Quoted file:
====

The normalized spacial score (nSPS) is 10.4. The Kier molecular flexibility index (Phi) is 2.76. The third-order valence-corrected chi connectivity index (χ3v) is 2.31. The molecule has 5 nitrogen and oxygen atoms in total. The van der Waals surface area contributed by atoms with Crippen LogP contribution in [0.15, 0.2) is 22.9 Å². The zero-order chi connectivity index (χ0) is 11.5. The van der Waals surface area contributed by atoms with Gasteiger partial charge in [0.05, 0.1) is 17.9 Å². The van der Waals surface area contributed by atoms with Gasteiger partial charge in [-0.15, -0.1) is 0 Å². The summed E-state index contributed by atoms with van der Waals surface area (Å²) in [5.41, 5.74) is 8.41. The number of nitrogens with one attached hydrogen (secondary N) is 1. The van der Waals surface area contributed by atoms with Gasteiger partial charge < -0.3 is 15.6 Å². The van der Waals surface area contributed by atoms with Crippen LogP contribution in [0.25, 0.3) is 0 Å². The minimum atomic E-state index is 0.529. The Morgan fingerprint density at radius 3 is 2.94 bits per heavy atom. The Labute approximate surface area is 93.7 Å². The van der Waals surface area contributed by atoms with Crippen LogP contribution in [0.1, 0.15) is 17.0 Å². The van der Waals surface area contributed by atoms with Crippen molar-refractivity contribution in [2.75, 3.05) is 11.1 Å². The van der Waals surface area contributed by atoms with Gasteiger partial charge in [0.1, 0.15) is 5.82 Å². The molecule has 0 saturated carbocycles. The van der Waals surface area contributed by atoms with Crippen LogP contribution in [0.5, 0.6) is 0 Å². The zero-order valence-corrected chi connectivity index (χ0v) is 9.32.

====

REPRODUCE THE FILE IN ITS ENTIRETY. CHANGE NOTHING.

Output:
The normalized spacial score (nSPS) is 10.4. The Kier molecular flexibility index (Phi) is 2.76. The third-order valence-corrected chi connectivity index (χ3v) is 2.31. The molecule has 5 nitrogen and oxygen atoms in total. The van der Waals surface area contributed by atoms with Crippen LogP contribution in [0.15, 0.2) is 22.9 Å². The zero-order chi connectivity index (χ0) is 11.5. The van der Waals surface area contributed by atoms with Gasteiger partial charge in [0.05, 0.1) is 17.9 Å². The van der Waals surface area contributed by atoms with Gasteiger partial charge in [-0.15, -0.1) is 0 Å². The summed E-state index contributed by atoms with van der Waals surface area (Å²) in [5.41, 5.74) is 8.41. The number of nitrogens with one attached hydrogen (secondary N) is 1. The van der Waals surface area contributed by atoms with Gasteiger partial charge < -0.3 is 15.6 Å². The van der Waals surface area contributed by atoms with Crippen LogP contribution in [0.25, 0.3) is 0 Å². The minimum atomic E-state index is 0.529. The Morgan fingerprint density at radius 3 is 2.94 bits per heavy atom. The Labute approximate surface area is 93.7 Å². The van der Waals surface area contributed by atoms with Crippen LogP contribution in [0.1, 0.15) is 17.0 Å². The van der Waals surface area contributed by atoms with Crippen molar-refractivity contribution in [2.75, 3.05) is 11.1 Å². The van der Waals surface area contributed by atoms with Gasteiger partial charge in [0.1, 0.15) is 5.82 Å². The molecule has 0 saturated carbocycles. The van der Waals surface area contributed by atoms with Crippen LogP contribution in [0.5, 0.6) is 0 Å². The zero-order valence-corrected chi connectivity index (χ0v) is 9.32.